Yes, to an extent. I learnt that the French medical system is very different from the British. For example, the medical insurance scheme of paying for healthcare seems to work very well and as a result, doctors are very much more care-free when it comes to ordering investigations. I learnt that I would like to work as a doctor in France in the future. However, in terms of raw medical knowledge, I learnt very little.

Has it improved your French? Absolutely.

How has it increased your knowledge of French culture?

I am very much more aware of the relaxed attitude of the French. Meal times were extremely important, not least lunch-time. There would never be any question of grabbing a sandwich off a drug rep for a quick lunch on the go. The French doctors took a full hour for lunch every day. This was a time to relax and laugh with friends (colleagues), while being served a three course meal comprising of a variety of traditional French cuisine (and never excluding frites of some sort!). If any time remained following lunch, the doctors could take a dip in the private pool or sunbathe on the terrace before returning to the more serious work.

If you went back would you do anything differently? Stayed for longer!

How did you get there? Flew from London Gatwick to Nice via Easyjet. Short bus ride to accommodation.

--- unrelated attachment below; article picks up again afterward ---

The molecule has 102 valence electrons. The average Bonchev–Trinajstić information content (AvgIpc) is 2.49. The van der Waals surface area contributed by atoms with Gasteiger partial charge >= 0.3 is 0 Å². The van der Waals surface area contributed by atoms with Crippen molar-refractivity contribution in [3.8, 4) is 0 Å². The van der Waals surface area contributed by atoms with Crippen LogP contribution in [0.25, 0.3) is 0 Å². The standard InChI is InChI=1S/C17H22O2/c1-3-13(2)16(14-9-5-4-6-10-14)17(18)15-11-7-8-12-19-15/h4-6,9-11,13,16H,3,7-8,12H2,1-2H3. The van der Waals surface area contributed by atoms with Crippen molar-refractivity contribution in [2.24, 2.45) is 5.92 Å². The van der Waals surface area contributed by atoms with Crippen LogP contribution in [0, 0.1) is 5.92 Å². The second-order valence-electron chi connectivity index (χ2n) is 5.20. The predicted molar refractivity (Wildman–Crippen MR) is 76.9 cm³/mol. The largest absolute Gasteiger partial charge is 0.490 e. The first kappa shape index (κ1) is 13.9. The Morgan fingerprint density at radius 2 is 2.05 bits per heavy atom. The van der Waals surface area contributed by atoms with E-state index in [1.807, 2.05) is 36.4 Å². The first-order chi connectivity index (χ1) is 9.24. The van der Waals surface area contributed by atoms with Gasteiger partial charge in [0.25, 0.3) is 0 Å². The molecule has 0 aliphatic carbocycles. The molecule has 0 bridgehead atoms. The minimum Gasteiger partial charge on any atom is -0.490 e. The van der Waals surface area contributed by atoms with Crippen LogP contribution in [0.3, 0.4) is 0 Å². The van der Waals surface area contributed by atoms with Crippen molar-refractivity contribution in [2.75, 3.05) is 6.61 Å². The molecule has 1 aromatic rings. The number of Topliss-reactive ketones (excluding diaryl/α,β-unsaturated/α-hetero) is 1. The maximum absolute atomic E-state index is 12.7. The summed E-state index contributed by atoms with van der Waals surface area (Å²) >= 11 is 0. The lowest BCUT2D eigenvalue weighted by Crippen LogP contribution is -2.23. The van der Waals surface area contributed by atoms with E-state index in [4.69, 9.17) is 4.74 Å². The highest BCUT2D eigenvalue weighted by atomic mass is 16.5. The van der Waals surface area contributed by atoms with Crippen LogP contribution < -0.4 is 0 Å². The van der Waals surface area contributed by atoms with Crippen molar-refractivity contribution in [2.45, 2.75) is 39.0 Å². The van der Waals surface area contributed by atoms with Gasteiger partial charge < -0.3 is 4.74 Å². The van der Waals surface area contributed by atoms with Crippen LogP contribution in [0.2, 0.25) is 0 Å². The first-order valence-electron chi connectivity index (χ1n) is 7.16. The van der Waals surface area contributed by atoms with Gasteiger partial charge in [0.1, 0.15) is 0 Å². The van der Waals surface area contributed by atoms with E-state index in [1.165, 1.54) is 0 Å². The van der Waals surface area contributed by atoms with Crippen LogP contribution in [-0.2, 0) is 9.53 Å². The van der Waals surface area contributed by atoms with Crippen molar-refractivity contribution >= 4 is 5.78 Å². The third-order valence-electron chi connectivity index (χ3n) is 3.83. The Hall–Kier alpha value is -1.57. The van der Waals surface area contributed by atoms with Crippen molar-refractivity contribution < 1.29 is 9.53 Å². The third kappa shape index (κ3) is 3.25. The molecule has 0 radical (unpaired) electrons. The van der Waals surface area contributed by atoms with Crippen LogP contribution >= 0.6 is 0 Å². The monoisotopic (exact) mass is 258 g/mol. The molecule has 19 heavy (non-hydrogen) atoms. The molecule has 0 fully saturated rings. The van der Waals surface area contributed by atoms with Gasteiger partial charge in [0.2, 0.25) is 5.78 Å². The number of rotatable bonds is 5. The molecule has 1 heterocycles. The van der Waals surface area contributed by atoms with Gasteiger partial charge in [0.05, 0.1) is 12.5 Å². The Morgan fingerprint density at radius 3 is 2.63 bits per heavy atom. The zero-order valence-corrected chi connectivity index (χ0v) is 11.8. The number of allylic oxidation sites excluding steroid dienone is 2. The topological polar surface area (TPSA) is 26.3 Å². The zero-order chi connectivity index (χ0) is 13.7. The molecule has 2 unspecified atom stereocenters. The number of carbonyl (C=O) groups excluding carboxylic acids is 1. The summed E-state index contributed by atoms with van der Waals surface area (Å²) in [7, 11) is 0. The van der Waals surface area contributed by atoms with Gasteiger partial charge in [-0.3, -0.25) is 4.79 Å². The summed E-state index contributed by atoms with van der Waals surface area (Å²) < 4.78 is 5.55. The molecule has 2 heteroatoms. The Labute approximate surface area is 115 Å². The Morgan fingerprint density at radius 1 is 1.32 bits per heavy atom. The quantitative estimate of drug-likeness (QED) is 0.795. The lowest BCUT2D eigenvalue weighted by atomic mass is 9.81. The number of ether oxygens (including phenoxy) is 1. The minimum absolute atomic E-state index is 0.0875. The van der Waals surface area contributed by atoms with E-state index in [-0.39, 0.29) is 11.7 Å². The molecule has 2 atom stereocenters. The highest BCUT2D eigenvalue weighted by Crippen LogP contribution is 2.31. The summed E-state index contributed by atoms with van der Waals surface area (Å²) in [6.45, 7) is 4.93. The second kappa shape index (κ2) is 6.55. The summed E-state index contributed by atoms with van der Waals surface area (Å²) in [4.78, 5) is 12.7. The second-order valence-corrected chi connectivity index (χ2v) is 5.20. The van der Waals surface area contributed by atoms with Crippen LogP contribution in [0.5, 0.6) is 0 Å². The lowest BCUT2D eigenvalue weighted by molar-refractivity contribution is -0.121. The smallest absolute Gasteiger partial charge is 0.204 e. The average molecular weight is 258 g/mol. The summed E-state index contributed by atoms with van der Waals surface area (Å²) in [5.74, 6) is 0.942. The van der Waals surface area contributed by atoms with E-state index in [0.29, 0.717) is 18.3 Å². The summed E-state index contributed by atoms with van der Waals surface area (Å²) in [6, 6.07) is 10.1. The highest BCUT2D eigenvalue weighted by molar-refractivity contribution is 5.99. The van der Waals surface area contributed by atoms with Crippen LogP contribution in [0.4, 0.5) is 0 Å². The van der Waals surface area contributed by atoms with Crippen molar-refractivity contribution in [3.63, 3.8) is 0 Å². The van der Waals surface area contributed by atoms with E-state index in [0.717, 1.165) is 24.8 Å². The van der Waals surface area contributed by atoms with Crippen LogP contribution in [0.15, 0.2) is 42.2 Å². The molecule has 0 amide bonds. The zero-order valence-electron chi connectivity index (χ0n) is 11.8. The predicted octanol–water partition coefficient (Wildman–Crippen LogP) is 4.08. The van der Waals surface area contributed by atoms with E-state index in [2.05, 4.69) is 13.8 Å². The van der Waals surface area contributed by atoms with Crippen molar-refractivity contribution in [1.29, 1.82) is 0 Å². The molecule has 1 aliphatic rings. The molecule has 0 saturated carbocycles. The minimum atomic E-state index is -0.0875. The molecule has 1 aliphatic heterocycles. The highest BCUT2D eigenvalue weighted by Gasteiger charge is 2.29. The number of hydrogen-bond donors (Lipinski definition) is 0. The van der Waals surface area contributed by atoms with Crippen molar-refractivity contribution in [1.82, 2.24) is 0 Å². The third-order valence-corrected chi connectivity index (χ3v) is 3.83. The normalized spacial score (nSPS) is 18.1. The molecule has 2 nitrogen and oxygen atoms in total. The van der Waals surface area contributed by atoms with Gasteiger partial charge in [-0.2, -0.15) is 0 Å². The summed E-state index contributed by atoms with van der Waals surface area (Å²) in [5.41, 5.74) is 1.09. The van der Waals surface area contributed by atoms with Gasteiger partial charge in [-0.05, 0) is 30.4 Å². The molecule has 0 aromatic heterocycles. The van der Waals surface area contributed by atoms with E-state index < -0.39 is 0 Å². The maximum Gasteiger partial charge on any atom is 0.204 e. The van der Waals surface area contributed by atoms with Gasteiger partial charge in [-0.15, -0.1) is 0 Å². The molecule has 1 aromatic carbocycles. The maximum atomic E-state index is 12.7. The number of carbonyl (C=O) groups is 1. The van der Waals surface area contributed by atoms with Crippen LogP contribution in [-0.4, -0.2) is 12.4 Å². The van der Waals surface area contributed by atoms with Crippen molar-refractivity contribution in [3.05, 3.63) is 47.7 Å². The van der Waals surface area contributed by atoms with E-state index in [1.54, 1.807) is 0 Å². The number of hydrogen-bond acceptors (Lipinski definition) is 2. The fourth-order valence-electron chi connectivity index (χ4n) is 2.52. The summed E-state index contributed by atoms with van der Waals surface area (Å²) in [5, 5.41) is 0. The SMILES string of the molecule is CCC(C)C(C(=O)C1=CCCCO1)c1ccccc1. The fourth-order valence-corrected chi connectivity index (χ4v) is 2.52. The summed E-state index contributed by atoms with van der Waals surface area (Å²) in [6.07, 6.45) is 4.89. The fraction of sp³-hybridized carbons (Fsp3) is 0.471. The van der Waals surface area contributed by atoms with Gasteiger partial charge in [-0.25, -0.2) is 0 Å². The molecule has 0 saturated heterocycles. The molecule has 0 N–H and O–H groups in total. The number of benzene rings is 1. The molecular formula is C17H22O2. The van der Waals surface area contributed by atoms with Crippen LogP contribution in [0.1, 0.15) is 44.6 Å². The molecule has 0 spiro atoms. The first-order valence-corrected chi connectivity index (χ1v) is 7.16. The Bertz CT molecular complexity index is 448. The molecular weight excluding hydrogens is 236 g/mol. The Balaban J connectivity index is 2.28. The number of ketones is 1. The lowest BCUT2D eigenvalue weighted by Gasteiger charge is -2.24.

What was the approximate total cost? Around £1,300 altogether. Most of this went on accommodation however, I earned about £450 by working in the evenings. The main costs involved were:

§ Flights

§ Accommodation

§ Travel insurance

§ Spending money

Is there any other information that you think may be useful?

§ Monthly bus passes are easy to obtain and can be used without restriction. They also cover you for bus trips to out of town sites such as Monaco and Cap d’Ail. At approximately £15, they are unbelievably good value!

§ Do not be put off by the location of Villa Saint Exupery. I could not recommend this place more highly. For reduced rate rooms, phone up the hostel and ask to chat with the owner. He is incredibly friendly and you will often be able to negotiate a reduction on the single room rate for a long period of stay. The website is: